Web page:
Trademark owner rapped for hijacking domain names


A trademark owner has been slammed for reverse domain name hijacking, an act rarely seen in cybersquatting disputes.

Reverse domain name hijacking occurs when trademark owners bring malicious Uniform Domain Name Dispute Resolution Policy (UDRP) complaints.

The Office of Medical & Scientific Justice, a private criminal investigator, complained over the domains and

J Todd DeSchong, the case’s respondent, registered the domains in July 2011 and uses them as ‘gripe sites’, hosting claims that the office is untruthful about the success of some of its work.

The office said the domains were confusingly similar to its US trademark HIV Innocence Group, approved in 2012 but which it claimed to have used since 2009. Additionally, the complainant said, the respondent had no legitimate interest in the sites.

But the respondent showed, using news reports, emails and website screen shots, that the complainant was still using a different name – HIV Innocence Project – until 2011, two years after it was said to be using HIV Innocence Group. The respondent said it used the domains in a non-commercial way, and was protected by free speech rights.

The panellist in the case at the National Arbitration Forum, Houston Putnam Lowry, rejected all the complainant’s arguments and slammed it for reverse domain name hijacking.

 “It was clear respondent was legitimately using complainant’s mark to make a legitimate noncommercial or fair use of the domain name, without intent for commercial gain to misleadingly divert consumers or to tarnish the trademark or service mark at issue,” he said.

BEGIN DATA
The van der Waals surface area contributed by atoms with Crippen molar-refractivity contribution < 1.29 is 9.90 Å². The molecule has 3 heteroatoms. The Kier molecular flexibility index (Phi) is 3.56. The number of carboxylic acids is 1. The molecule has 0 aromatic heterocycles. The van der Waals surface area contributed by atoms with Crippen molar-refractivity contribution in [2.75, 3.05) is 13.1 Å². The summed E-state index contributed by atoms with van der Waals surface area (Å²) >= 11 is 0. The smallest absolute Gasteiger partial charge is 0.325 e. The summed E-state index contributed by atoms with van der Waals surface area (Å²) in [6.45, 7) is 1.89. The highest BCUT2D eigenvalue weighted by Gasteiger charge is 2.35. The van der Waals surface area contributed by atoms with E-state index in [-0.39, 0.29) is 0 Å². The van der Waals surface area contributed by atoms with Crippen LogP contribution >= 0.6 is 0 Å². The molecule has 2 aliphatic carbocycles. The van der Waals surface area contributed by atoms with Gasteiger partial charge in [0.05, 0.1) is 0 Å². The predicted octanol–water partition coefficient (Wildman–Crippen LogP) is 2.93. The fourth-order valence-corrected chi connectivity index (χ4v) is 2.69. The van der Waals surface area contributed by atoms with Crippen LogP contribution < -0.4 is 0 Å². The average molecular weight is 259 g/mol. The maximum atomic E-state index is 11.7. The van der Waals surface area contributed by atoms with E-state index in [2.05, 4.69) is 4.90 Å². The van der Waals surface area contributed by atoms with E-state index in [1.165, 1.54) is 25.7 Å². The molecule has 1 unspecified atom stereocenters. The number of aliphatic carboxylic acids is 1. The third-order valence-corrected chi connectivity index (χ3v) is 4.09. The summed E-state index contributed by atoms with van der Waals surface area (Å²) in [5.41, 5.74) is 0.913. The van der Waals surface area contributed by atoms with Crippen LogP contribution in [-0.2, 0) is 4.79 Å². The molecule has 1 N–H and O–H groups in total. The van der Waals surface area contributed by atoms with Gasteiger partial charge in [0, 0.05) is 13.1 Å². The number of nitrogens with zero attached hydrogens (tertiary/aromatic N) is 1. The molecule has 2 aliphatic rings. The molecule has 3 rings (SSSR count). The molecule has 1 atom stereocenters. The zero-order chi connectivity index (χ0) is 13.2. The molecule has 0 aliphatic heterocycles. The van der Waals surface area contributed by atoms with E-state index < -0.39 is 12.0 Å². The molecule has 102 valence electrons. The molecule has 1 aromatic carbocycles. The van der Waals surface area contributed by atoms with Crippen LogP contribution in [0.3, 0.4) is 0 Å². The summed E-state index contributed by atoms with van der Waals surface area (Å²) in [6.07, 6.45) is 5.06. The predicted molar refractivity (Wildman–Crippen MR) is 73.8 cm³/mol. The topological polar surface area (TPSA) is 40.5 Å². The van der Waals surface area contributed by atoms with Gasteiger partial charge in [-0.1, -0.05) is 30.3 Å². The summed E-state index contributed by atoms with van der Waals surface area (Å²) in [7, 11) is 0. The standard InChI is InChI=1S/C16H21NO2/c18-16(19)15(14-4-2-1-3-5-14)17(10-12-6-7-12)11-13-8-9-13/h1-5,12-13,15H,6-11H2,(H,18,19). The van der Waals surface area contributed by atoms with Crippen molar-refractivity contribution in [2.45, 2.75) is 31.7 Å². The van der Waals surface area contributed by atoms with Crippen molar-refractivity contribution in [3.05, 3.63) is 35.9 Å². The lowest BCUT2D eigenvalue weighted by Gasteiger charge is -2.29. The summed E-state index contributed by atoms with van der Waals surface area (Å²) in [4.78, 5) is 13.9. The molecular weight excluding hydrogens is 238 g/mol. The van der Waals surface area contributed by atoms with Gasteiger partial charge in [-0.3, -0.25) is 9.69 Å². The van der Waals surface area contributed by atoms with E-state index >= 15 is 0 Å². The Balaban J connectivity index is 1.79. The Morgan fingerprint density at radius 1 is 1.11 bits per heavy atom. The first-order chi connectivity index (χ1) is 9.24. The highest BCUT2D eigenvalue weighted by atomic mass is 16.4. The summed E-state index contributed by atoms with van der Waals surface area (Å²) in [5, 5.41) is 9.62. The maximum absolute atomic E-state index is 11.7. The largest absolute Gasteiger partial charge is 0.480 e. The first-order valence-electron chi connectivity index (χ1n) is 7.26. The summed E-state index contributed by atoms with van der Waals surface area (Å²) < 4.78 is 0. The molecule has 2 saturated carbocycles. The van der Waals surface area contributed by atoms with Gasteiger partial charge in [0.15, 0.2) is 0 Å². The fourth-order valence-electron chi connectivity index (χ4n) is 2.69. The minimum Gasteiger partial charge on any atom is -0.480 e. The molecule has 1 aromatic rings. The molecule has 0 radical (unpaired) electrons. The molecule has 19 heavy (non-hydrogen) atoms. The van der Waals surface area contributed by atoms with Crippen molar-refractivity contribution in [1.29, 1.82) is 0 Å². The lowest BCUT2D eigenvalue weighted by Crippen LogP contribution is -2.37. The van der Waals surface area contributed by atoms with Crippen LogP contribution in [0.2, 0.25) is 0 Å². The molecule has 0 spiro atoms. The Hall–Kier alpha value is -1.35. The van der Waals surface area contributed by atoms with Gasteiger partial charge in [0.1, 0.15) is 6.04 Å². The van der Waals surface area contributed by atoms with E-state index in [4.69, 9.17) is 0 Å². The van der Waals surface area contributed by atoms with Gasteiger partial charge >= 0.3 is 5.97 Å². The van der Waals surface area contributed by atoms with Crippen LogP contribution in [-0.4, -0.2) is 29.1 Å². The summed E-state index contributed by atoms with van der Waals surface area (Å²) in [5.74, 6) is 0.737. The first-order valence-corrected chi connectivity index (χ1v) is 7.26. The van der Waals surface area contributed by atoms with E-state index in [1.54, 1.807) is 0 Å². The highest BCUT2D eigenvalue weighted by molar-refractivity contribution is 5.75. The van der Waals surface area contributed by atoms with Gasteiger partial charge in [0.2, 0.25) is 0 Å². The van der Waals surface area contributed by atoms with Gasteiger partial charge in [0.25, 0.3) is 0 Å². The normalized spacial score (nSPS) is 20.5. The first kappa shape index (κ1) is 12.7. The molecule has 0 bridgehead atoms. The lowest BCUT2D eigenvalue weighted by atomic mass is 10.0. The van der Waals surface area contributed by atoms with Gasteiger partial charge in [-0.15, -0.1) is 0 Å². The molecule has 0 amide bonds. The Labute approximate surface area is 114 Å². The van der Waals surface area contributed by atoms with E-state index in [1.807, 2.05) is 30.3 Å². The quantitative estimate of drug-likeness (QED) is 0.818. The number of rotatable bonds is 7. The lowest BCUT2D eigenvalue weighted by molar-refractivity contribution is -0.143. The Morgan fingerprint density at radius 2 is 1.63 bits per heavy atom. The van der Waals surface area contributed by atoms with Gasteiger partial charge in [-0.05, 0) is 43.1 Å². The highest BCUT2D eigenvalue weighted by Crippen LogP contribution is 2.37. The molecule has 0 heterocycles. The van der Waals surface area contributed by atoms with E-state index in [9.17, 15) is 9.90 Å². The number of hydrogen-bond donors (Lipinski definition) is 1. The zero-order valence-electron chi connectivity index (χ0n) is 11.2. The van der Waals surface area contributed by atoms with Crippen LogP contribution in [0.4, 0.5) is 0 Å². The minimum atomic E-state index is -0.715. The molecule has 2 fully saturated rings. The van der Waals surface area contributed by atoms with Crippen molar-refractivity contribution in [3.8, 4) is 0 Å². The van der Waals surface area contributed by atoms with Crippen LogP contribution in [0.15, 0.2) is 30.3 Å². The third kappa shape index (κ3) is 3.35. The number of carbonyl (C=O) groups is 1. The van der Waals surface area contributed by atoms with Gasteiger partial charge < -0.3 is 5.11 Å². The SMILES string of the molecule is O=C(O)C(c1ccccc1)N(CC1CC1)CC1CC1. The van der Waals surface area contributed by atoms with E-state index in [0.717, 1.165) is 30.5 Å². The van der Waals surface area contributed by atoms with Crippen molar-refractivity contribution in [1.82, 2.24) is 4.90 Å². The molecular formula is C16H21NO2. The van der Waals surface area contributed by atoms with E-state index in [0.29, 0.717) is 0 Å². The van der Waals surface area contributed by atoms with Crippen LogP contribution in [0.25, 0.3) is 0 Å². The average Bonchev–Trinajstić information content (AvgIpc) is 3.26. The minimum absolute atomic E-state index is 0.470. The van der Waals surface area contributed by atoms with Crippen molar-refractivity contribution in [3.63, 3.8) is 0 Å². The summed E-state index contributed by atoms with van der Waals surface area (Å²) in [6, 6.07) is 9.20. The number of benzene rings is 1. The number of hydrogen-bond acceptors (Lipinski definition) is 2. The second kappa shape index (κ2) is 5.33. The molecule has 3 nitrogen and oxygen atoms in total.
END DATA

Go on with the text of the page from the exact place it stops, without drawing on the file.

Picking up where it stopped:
He added: “Complainant clearly knew this before it began this proceeding.  Complainant did not disclose this obvious fact in its complaint.”

There was no punishment for the office but Eric Rutt, associate at law firm Wolf Greenfield in Massachusetts, said such findings can ensure that trademark owners lose credibility in future UDRP cases, with respondents drawing attention to their poor track records.

He added: “Here, it was not all that close and well deserved – the panellist had been misled. Reverse domain name hijacking is reserved for the most egregious claims.”

Rutt said that when dealing with a criticism site, complainants need to “figure out how the use isn’t fair” – if possible – as there are times when criticism sites have a mix of commercial non-commercial interests.

But he said: “It appears difficult here to make out any commercial use at all. If there is true fair use, then you shouldn’t be bringing the complaint.”

In March this year, a database of reverse domain name hijacking cases was set up on the website, with 144 cases listed to date. One of the site’s founders, Andrew Allemann, editor of news blog Domain Name Wire, encouraged people to help by referring cases to the site. There are cases dating from 2000 (when the UDRP was formed) to the present day.

This article was first published on 14 May 2013 in World IP Review

udrp, reverse domain name hijacking, naf, The Office of Medical & Scientific Justice

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